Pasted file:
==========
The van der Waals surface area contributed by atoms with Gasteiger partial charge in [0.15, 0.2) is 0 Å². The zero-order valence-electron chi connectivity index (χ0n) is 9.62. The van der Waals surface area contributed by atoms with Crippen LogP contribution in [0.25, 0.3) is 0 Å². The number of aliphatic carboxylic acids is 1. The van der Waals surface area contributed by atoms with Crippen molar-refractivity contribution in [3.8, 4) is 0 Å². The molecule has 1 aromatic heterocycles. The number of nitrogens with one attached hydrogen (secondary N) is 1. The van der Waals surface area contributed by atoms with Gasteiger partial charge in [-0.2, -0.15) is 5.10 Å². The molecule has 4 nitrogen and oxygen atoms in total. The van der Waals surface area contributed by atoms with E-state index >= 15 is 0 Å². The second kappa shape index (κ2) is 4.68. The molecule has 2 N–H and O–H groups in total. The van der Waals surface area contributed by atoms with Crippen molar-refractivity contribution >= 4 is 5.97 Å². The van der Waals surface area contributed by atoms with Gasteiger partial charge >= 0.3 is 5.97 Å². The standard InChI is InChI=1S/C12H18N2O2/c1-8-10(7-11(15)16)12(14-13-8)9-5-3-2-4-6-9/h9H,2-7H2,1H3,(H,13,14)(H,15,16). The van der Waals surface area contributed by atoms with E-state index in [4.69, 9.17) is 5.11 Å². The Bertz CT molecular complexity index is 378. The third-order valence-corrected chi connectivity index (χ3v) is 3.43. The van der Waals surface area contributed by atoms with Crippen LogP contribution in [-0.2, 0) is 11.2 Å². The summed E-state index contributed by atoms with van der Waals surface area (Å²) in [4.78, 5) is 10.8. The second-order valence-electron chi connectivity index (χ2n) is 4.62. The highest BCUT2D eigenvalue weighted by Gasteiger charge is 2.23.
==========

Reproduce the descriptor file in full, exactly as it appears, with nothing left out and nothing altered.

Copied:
The van der Waals surface area contributed by atoms with Gasteiger partial charge in [0.15, 0.2) is 0 Å². The zero-order valence-electron chi connectivity index (χ0n) is 9.62. The van der Waals surface area contributed by atoms with Crippen LogP contribution in [0.25, 0.3) is 0 Å². The number of aliphatic carboxylic acids is 1. The van der Waals surface area contributed by atoms with Crippen molar-refractivity contribution in [3.8, 4) is 0 Å². The molecule has 1 aromatic heterocycles. The number of nitrogens with one attached hydrogen (secondary N) is 1. The van der Waals surface area contributed by atoms with Gasteiger partial charge in [-0.2, -0.15) is 5.10 Å². The molecule has 4 nitrogen and oxygen atoms in total. The van der Waals surface area contributed by atoms with E-state index >= 15 is 0 Å². The second kappa shape index (κ2) is 4.68. The molecule has 2 N–H and O–H groups in total. The van der Waals surface area contributed by atoms with Crippen molar-refractivity contribution >= 4 is 5.97 Å². The van der Waals surface area contributed by atoms with Gasteiger partial charge >= 0.3 is 5.97 Å². The standard InChI is InChI=1S/C12H18N2O2/c1-8-10(7-11(15)16)12(14-13-8)9-5-3-2-4-6-9/h9H,2-7H2,1H3,(H,13,14)(H,15,16). The van der Waals surface area contributed by atoms with E-state index in [4.69, 9.17) is 5.11 Å². The Bertz CT molecular complexity index is 378. The third-order valence-corrected chi connectivity index (χ3v) is 3.43. The van der Waals surface area contributed by atoms with Crippen LogP contribution in [-0.2, 0) is 11.2 Å². The summed E-state index contributed by atoms with van der Waals surface area (Å²) in [4.78, 5) is 10.8. The second-order valence-electron chi connectivity index (χ2n) is 4.62. The highest BCUT2D eigenvalue weighted by Gasteiger charge is 2.23.